Document Detail

Effect of the alveolar recruitment manoeuvre on haemodynamic parameters in patients with acute respiratory distress syndrome: relationship with oxygenation.
MedLine Citation:
PMID:  20920128     Owner:  NLM     Status:  In-Process    
BACKGROUND AND OBJECTIVE: Although the alveolar recruitment manoeuvre (ARM) is considered to be an optimal method of recruiting collapsed alveoli in a short period, the haemodynamic effects of the ARM have not been investigated. The aim of this study was to assess whether the ARM causes haemodynamic instability in patients with ARDS, and any relationship this might have with arterial oxygenation.
METHODS: Twenty-eight patients with ARDS (16 responders and 12 non-responders), who were admitted to the medical intensive care unit of a university-affiliated hospital, were enrolled in the study. ARM, using the extended sigh method, was performed within 48 h of the onset of ARDS. Haemodynamic parameters were measured at baseline, during the ARM, and at 2 min, 30 min and 1 h after the ARM.
RESULTS: Responders and non-responders showed no significant changes in blood pressure or cardiac index during or after ARM. Mean pulmonary artery pressure (MPAP), pulmonary vascular resistance index (PVRI) and right ventricular stroke work index (RVSWI) were transiently increased compared with baseline, in responders and non-responders. During and after ARM, the systemic vascular resistance index was significantly higher in non-responders than in responders.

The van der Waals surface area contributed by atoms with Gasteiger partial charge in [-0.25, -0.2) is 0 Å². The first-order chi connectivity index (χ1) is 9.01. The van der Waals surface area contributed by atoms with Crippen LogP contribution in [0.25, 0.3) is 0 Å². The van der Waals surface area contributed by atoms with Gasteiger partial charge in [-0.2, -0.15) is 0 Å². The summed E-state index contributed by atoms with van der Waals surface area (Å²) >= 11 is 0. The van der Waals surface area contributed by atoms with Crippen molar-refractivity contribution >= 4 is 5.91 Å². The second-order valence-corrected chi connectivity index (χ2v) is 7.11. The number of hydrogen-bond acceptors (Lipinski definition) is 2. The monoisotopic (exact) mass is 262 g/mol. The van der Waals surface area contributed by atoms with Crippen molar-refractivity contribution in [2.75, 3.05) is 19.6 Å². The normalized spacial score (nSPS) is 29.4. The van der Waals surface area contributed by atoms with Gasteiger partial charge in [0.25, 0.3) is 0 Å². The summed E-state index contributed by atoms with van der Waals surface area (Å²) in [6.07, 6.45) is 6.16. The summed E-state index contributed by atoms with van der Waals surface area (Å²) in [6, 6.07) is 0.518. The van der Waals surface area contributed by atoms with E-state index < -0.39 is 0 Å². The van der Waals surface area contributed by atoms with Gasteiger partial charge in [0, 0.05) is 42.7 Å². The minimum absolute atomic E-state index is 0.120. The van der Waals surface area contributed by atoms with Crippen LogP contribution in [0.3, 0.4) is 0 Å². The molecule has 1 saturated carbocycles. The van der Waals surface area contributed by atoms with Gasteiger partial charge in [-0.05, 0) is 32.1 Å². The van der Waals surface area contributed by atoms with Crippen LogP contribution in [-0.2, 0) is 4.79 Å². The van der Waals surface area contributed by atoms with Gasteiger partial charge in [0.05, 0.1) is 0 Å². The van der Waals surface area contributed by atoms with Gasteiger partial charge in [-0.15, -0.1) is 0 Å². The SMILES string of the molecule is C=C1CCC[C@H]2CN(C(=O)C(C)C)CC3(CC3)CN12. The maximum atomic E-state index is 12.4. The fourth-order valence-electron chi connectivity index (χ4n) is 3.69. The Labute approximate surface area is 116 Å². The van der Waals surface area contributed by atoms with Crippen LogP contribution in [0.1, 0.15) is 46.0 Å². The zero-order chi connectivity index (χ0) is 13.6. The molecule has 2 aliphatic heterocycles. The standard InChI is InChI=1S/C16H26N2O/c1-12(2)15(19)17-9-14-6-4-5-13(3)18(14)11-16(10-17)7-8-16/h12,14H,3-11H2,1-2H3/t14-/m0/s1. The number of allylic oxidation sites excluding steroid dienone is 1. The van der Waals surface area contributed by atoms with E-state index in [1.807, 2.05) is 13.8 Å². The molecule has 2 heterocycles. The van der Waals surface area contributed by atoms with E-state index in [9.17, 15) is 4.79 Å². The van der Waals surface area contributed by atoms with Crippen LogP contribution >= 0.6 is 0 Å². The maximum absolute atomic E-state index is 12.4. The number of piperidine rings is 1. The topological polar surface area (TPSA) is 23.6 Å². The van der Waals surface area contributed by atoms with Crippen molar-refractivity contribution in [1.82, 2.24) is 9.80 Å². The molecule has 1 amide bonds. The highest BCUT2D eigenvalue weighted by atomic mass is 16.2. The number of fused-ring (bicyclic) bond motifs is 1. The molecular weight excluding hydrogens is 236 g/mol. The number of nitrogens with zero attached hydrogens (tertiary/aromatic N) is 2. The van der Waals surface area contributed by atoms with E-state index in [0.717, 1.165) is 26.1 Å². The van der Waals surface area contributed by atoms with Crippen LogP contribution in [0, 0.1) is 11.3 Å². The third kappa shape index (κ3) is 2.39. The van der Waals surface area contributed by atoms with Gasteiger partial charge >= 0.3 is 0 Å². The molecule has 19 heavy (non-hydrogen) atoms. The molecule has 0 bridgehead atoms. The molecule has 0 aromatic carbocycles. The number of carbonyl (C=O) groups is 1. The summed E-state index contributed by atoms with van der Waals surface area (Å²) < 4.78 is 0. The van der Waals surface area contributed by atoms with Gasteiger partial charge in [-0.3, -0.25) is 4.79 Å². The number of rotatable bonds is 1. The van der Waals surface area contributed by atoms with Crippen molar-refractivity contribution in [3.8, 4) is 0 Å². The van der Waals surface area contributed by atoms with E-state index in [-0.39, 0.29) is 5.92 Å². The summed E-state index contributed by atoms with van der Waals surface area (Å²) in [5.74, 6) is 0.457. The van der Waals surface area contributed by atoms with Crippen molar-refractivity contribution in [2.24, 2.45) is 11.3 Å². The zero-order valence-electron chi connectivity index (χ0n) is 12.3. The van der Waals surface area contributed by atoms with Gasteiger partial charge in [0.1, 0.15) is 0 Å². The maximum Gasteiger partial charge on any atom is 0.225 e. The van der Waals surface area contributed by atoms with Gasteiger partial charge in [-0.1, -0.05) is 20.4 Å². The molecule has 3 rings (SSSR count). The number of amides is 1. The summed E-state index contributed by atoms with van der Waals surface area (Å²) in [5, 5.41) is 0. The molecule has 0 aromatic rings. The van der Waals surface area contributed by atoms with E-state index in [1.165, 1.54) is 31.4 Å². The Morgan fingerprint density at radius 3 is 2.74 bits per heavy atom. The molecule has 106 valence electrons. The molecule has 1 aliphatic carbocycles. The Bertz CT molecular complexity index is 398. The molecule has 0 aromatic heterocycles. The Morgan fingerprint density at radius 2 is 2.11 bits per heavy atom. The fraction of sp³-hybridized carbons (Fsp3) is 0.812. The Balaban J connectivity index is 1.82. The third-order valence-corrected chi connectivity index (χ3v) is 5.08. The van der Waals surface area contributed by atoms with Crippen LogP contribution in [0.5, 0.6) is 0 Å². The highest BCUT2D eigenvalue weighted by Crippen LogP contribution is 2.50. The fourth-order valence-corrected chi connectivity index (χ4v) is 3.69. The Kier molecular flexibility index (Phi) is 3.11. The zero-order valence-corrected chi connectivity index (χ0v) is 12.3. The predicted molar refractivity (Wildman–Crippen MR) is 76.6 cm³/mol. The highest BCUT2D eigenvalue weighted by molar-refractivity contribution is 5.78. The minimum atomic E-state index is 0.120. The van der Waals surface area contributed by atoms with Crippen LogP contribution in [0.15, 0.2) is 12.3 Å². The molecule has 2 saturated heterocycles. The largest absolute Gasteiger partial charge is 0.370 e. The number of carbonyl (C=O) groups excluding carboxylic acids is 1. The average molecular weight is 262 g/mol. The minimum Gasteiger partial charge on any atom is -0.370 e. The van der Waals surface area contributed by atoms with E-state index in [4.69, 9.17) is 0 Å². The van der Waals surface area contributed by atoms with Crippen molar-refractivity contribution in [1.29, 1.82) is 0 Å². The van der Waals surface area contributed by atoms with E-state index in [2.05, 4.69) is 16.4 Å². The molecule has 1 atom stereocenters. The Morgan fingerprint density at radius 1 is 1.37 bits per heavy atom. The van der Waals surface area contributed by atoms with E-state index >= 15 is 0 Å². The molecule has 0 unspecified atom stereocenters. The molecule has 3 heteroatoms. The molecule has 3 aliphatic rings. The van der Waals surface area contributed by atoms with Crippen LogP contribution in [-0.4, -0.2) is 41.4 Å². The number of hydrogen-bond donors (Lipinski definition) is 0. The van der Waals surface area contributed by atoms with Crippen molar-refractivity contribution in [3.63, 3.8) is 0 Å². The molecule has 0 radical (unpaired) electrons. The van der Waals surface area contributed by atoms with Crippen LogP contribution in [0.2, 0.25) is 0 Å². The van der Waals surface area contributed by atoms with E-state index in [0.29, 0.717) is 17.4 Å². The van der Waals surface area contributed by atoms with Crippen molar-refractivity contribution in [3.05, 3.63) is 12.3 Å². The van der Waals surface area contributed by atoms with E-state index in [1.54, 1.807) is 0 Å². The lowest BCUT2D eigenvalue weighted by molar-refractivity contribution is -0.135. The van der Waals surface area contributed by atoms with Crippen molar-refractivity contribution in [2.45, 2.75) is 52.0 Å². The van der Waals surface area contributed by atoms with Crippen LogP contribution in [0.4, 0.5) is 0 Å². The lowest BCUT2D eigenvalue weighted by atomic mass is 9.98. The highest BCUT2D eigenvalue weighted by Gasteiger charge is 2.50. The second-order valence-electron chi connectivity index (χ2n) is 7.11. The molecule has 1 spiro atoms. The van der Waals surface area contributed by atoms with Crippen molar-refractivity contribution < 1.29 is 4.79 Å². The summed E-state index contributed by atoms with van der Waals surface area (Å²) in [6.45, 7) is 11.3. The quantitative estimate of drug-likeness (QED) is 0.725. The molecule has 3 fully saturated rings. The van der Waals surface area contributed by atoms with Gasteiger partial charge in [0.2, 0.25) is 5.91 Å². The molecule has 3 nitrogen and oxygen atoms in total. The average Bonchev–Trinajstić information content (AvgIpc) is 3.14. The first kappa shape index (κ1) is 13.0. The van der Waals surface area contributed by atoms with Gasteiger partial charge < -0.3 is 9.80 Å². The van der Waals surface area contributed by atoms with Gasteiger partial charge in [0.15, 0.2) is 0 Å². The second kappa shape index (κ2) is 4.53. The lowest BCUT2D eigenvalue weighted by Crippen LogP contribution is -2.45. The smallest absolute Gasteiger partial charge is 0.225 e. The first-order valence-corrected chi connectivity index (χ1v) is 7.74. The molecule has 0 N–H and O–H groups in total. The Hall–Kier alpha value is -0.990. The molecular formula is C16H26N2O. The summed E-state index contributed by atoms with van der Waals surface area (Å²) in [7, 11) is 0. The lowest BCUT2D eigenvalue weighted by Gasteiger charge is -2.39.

CONCLUSIONS: Some haemodynamic parameters (MPAP, PVRI and RVSWI) changed significantly during ARM. However, these haemodynamic changes were minimal, transient and probably have no clinical significance.
Jin Won Huh; Sang-Bum Hong; Chae-Man Lim; Younsuck Koh
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Publication Detail:
Type:  Journal Article    
Journal Detail:
Title:  Respirology (Carlton, Vic.)     Volume:  15     ISSN:  1440-1843     ISO Abbreviation:  Respirology     Publication Date:  2010 Nov 
Date Detail:
Created Date:  2010-10-27     Completed Date:  -     Revised Date:  -    
Medline Journal Info:
Nlm Unique ID:  9616368     Medline TA:  Respirology     Country:  Australia    
Other Details:
Languages:  eng     Pagination:  1220-5     Citation Subset:  IM    
Copyright Information:
© 2010 The Authors; Respirology © 2010 Asian Pacific Society of Respirology.
Department of Pulmonary and Critical Care Medicine, Asan Medical Center, College of Medicine, University of Ulsan, Songpa-gu, Seoul, Korea.
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